Informal surveys in Trans support groups show at least 10% of the Transsexual women in the USA were exposed to DES in foetu.

    See also http://www.cdc.gov/des/consumers/daughters/index.html

    Oddly enough, not only are there no funds for study of this, but funding sources of other activities dry up if anyone starts such a study. This is why nearly all of the studies of Intersex and Transsexuality in humans has been conducted outside the US.

    No compensation or apology has ever been offered – just lawsuits against anyone publicising this information. Despite the CDC’s data, my bet is that you’ve never heard of it, right? It’s not a secret, just… not publicised.

    • Not only have I heard of it, I have a funny story about it. A friend of mine was told by her mother that she had taken DES, so she entered a long-term study of women whose mothers had taken the drug. She was checked regularly, monitored, and of course had continuing anxiety about getting cancer. Anyway, about 10 years in, she mentioned the study she was in to her mother in passing, who was surprised to learn of it. “Why are you in it”? she asked. “Because you took DES, mom. They’re monitoring me for signs of cervical cancer. You told me you took it.”

      “I did, didn’t I? Well, I checked a while ago, I was wrong. I had it mixed up with something else.”

  2. Grünenthal has all kinds of skeletons in the closet. After the Nuremberg Trials were over, the republic of Germany was working at what was then termed “the societal integration of Nazi criminals”. In the 1950s Grünethal recruited several Nazi chemists and doctors who participated in experiments on humans in concentration camps. Namely Otto Ambros who was one the persons in charge for Auschwitz III.

    Now I don’t mean to imply that Grünenthal developed drugs on the basis of drugs that were tested or developed in Auschwitz – because other have implied that before and it has never been successfully proven…
    But anyhow, a company that recruits those kind people can have no moral or ethical compass at all…

        • Um….what? I can’t make that ironic at all. Now, if instead of drugs that gave people birth defects, Grünenthal’s drugs made people give up bigotry, now that would be ironic. What you did was attack the company while attempting to give yourself cover. That’s not irony.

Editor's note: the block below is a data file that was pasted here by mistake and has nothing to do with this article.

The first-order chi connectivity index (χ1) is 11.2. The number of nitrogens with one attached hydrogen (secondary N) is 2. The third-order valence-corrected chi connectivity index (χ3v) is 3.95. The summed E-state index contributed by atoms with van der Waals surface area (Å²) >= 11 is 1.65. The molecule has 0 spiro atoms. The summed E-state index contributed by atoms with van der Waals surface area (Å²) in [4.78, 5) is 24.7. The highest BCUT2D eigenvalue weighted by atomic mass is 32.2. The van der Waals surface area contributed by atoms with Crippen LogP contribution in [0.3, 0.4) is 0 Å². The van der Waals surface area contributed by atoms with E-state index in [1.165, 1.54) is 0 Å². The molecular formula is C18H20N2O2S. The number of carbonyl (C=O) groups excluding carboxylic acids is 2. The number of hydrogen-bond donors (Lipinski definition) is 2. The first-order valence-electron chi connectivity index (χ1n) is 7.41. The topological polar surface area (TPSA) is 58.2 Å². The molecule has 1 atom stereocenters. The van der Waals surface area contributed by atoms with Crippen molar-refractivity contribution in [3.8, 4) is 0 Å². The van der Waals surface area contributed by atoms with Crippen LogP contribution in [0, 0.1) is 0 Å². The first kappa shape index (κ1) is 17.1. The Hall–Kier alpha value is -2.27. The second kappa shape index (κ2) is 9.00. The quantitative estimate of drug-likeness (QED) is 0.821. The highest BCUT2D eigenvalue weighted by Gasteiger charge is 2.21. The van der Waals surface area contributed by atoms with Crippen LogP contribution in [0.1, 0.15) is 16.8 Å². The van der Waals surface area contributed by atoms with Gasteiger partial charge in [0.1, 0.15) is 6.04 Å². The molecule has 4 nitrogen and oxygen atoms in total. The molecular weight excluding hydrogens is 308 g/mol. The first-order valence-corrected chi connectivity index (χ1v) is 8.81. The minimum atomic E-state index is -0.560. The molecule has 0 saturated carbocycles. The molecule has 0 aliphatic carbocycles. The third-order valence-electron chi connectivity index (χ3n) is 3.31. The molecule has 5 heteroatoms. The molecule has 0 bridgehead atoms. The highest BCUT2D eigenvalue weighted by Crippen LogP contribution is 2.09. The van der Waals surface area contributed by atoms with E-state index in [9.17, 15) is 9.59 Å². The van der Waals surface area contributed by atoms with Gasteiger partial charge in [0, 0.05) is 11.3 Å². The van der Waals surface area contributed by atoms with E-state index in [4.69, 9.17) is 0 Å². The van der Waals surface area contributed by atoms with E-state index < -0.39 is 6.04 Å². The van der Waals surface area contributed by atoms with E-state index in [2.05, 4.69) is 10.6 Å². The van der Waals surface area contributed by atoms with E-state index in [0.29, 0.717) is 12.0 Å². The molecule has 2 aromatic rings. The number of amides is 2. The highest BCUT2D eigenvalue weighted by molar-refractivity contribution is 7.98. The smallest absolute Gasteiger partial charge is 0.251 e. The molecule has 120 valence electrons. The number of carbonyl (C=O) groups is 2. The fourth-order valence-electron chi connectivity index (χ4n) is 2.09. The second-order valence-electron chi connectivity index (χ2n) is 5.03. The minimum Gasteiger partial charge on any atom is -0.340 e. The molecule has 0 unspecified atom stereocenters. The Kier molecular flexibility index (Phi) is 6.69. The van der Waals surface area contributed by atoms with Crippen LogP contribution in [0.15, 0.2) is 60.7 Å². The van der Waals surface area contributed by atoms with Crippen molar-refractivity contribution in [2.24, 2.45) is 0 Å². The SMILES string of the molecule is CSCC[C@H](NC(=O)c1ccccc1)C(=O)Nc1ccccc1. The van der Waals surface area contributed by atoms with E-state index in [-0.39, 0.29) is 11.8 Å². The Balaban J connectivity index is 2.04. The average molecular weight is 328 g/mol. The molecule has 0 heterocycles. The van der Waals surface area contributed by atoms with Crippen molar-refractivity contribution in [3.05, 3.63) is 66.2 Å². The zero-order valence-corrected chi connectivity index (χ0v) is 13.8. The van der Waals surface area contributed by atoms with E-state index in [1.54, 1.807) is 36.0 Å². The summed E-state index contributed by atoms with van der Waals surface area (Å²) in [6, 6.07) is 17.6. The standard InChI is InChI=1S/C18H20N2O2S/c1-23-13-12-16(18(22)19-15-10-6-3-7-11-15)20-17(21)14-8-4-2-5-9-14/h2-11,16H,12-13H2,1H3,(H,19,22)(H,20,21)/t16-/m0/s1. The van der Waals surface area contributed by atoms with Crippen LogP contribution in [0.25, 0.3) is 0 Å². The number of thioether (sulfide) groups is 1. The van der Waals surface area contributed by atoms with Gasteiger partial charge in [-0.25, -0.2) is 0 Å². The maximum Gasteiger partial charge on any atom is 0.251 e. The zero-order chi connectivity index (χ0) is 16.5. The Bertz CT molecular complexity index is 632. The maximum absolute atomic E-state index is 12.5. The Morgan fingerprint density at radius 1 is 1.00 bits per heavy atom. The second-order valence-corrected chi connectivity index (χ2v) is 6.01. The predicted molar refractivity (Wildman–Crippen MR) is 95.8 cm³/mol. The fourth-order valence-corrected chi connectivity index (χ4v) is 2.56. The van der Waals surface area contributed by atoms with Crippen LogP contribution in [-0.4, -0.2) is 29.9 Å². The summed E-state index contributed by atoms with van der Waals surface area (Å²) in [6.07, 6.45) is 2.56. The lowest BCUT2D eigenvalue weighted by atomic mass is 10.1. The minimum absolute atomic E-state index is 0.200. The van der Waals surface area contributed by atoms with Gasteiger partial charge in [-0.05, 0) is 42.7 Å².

• The only thing that was supposed to be ironic about my statement, was that one sentence: I didn’t mean to imply […] has never been successfully proven… (so, although I and many others have thought this suspicious, too, no one could prove anything b.e.c.a.u.s.e. “the firm” has ways…)
            The rest is attested by history. No irony there. The company is totally attack-worthy. Again, I believe the accusations to be true, although I can’t prove them!

            Define irony: the use of words to convey a meaning that is the opposite! of its literal meaning.
            So when the sentence begins with: I don’t mean to imply bla bla bla –
            it acutally means “Yes, that’s totally what I’m implying.”

            What is your definition of irony?

            • Now we have different general allegations of evil. Well done.

              What you did was the classic, “I’m not saying it, other people are saying it” dodge. That’s different than using sarcasm to create irony. Now, if i’d responded to your post with “You are completely right. You clearly weren’t using words that claim that someone else said it so you’re innocent”, that would be irony.

  3. This is a cautionary tale that everyone should remember whenever anyone wants to “streamline” the drug development process and claims “they don’t have to do all this in Europe”.

    It is also interesting because only one of the two stereoisomers of thalidomide causes the birth defects, the inactive (medicinally) one. Enantiomerically pure thalidomide (theoretically) would have the anti-nausea effect without causing birth defects.

  4. Lateness wasn’t the problem here, it was that they played off the lateness as a virtue (“we were shocked at what we had done”) instead of a complicating factor.

    If the apology had been unequivocal. If the company actively started seeking out people to compensate, including heirs, and if the heirs couldn’t be found, they put money representative of each into a general fund to be given out to people that other companies failed to compensate. If this was all done without a budget (Give to who was hurt what they deserve, not a total amount you want to split up). If any overages were taken as secured credit on the company, including for people who couldn’t be found.

    If all that was done, I’d think the apology had some merit. As it is, I’d like to apologize to those spiders I killed when I was a kid. I didn’t think anything of them then, or in the 25 years since, but now I’m shocked that I didn’t realize it was wrong. Also, I will likely continue to kill spiders if nobody is looking.